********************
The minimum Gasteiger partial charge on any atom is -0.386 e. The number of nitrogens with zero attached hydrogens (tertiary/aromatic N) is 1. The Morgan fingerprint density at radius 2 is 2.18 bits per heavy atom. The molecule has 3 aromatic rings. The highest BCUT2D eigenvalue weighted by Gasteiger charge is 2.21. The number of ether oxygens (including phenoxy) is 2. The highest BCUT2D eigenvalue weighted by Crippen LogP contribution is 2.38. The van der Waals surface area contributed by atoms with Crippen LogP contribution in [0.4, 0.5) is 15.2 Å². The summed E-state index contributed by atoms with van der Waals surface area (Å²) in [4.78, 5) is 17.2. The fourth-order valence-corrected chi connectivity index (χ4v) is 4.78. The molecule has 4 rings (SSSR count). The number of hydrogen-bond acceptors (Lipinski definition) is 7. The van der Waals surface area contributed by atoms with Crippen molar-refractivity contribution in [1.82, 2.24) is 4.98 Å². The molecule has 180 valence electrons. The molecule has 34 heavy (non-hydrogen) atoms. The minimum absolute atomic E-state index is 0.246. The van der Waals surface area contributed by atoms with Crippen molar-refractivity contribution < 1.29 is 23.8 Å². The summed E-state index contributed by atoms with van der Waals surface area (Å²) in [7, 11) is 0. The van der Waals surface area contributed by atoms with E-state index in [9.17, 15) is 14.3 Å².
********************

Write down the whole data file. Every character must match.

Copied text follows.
The minimum Gasteiger partial charge on any atom is -0.386 e. The number of nitrogens with zero attached hydrogens (tertiary/aromatic N) is 1. The Morgan fingerprint density at radius 2 is 2.18 bits per heavy atom. The molecule has 3 aromatic rings. The highest BCUT2D eigenvalue weighted by Gasteiger charge is 2.21. The number of ether oxygens (including phenoxy) is 2. The highest BCUT2D eigenvalue weighted by Crippen LogP contribution is 2.38. The van der Waals surface area contributed by atoms with Crippen LogP contribution in [0.4, 0.5) is 15.2 Å². The summed E-state index contributed by atoms with van der Waals surface area (Å²) in [4.78, 5) is 17.2. The fourth-order valence-corrected chi connectivity index (χ4v) is 4.78. The molecule has 4 rings (SSSR count). The number of hydrogen-bond acceptors (Lipinski definition) is 7. The van der Waals surface area contributed by atoms with Crippen molar-refractivity contribution in [1.82, 2.24) is 4.98 Å². The molecule has 180 valence electrons. The molecule has 34 heavy (non-hydrogen) atoms. The minimum absolute atomic E-state index is 0.246. The van der Waals surface area contributed by atoms with Crippen molar-refractivity contribution < 1.29 is 23.8 Å². The summed E-state index contributed by atoms with van der Waals surface area (Å²) in [7, 11) is 0. The van der Waals surface area contributed by atoms with E-state index in [9.17, 15) is 14.3 Å².